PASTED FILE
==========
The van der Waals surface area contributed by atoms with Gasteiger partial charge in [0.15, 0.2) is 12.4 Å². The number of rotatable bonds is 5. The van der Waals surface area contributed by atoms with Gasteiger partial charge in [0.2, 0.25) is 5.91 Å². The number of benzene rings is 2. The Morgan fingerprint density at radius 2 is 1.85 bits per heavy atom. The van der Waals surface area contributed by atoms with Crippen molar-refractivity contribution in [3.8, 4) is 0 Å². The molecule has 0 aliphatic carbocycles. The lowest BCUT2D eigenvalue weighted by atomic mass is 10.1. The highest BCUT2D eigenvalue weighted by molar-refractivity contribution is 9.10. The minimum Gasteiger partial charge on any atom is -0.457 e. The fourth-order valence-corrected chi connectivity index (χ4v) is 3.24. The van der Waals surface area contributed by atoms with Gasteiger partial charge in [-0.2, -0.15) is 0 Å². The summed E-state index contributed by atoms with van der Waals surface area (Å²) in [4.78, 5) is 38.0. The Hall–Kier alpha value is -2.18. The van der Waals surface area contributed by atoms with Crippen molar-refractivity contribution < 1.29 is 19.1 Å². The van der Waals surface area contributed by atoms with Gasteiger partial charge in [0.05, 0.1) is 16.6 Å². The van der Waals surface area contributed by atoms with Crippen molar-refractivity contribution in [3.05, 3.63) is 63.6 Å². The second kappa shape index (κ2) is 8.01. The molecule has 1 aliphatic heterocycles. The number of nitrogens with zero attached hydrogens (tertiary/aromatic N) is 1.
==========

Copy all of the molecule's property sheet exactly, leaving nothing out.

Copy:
The van der Waals surface area contributed by atoms with Gasteiger partial charge in [0.15, 0.2) is 12.4 Å². The number of rotatable bonds is 5. The van der Waals surface area contributed by atoms with Gasteiger partial charge in [0.2, 0.25) is 5.91 Å². The number of benzene rings is 2. The Morgan fingerprint density at radius 2 is 1.85 bits per heavy atom. The van der Waals surface area contributed by atoms with Crippen molar-refractivity contribution in [3.8, 4) is 0 Å². The molecule has 0 aliphatic carbocycles. The lowest BCUT2D eigenvalue weighted by atomic mass is 10.1. The highest BCUT2D eigenvalue weighted by molar-refractivity contribution is 9.10. The minimum Gasteiger partial charge on any atom is -0.457 e. The fourth-order valence-corrected chi connectivity index (χ4v) is 3.24. The van der Waals surface area contributed by atoms with Gasteiger partial charge in [-0.2, -0.15) is 0 Å². The summed E-state index contributed by atoms with van der Waals surface area (Å²) in [4.78, 5) is 38.0. The Hall–Kier alpha value is -2.18. The van der Waals surface area contributed by atoms with Crippen molar-refractivity contribution < 1.29 is 19.1 Å². The van der Waals surface area contributed by atoms with Gasteiger partial charge in [0.05, 0.1) is 16.6 Å². The van der Waals surface area contributed by atoms with Crippen molar-refractivity contribution in [3.05, 3.63) is 63.6 Å². The second kappa shape index (κ2) is 8.01. The molecule has 1 aliphatic heterocycles. The number of nitrogens with zero attached hydrogens (tertiary/aromatic N) is 1.